‘A Way with You’ is the second book in this audio excursion and I have to admit if I was rating just this story, then my rating would probably be 3 stars at best. Thankfully, Mr. Cendese was present to bolster the characters with his expressive and solid narration.

Reeve Nelson is struggling to be successful in the Manhattan real estate market. He’s willing to give it his all. After leaving his small town and an ex-who-doesn’t-want-to-be-his-ex, he’s determined not to go back. He’s also Remy’s brother (yes, this was one of the best things about him for me). Reeve’s boss is making this all particularly challenging for him. Reeve’s not afraid of a challenge but he’s also not afraid of walking away from things when they’re not right for him.


Leo Rodriguez has a reputation as a ruthless businessman and he’s proud of it. He’s worked hard to get where he is, and he’s done it on his own terms.


These two men should have worked for me but for some reason they fell a little short of the mark and the highlight of this story for the most part were the moments when Reeve interacted with his family… especially Remy and Tony.


At the end of it all though I was left with one story that I quite enjoyed and another that was ok both narrated by a narrated with the ability to enhance a story with is vocal skills.




An audio book of ‘A Way with Words and A Way with You’ was graciously provided by the author in exchange for an honest review.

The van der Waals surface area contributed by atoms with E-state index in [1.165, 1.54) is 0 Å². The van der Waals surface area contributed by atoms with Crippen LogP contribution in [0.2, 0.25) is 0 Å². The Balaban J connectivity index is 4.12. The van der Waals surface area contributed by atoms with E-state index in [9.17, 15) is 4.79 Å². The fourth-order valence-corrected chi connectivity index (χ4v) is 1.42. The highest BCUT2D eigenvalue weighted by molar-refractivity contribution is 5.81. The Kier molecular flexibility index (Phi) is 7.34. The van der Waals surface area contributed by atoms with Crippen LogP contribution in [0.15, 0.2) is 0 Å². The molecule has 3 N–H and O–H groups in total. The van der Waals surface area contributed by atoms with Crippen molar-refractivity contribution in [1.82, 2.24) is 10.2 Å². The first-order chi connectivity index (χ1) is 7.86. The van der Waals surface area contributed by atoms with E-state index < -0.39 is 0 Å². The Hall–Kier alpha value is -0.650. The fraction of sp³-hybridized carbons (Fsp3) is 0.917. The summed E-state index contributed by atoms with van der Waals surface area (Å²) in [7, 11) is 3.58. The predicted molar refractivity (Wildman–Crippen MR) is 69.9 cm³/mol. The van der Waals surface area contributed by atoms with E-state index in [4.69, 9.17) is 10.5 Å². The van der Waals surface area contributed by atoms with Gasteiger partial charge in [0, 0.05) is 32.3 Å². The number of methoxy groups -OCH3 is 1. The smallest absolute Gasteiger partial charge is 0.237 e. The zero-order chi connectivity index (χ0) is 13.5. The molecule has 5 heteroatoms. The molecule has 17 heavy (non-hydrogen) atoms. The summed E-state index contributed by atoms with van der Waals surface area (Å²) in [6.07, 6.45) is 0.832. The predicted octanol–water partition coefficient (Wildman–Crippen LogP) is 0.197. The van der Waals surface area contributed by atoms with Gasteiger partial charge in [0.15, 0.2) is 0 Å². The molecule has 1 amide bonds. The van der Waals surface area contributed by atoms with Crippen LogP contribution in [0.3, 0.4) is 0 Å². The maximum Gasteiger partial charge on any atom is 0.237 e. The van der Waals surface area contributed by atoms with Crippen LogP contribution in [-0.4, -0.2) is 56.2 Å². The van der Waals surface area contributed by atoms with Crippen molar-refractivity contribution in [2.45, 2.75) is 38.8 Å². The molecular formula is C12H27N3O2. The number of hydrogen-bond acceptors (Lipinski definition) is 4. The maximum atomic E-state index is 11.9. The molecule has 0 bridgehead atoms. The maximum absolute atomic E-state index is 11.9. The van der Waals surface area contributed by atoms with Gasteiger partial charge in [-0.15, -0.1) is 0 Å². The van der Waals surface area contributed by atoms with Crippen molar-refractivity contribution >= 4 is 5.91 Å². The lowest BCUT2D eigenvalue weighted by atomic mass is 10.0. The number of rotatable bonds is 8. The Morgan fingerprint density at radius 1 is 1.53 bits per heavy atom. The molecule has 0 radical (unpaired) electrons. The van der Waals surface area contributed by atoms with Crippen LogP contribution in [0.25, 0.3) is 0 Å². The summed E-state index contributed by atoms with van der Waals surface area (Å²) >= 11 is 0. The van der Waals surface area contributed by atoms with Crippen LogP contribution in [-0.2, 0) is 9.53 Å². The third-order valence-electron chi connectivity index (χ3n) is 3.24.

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review 2020-06-15 01:08
"Rainbow Place" where happily ever after comes with dinner and a drink...
Happy Place - Hamish Long,Jay Northcote

I took a little longer than usual to get to this one because after listening to the first book in the series I squirreled off to other things so when this story became available on audio I of course had to squirrel off to the audible story and get the other audio books so that i could catch up and now having enjoyed those stories here we are at the fifth installment of Jay Northcote's "Rainbow Place" series.


George is gay, in his 40's and has never been kissed much less anything else. George's upbringing has taught him that being homosexual is wrong and he's tried to deny this part of himself but after 40 plus years of hiding in a closet he's starting to find it harder and harder to ignore what he knows to be true.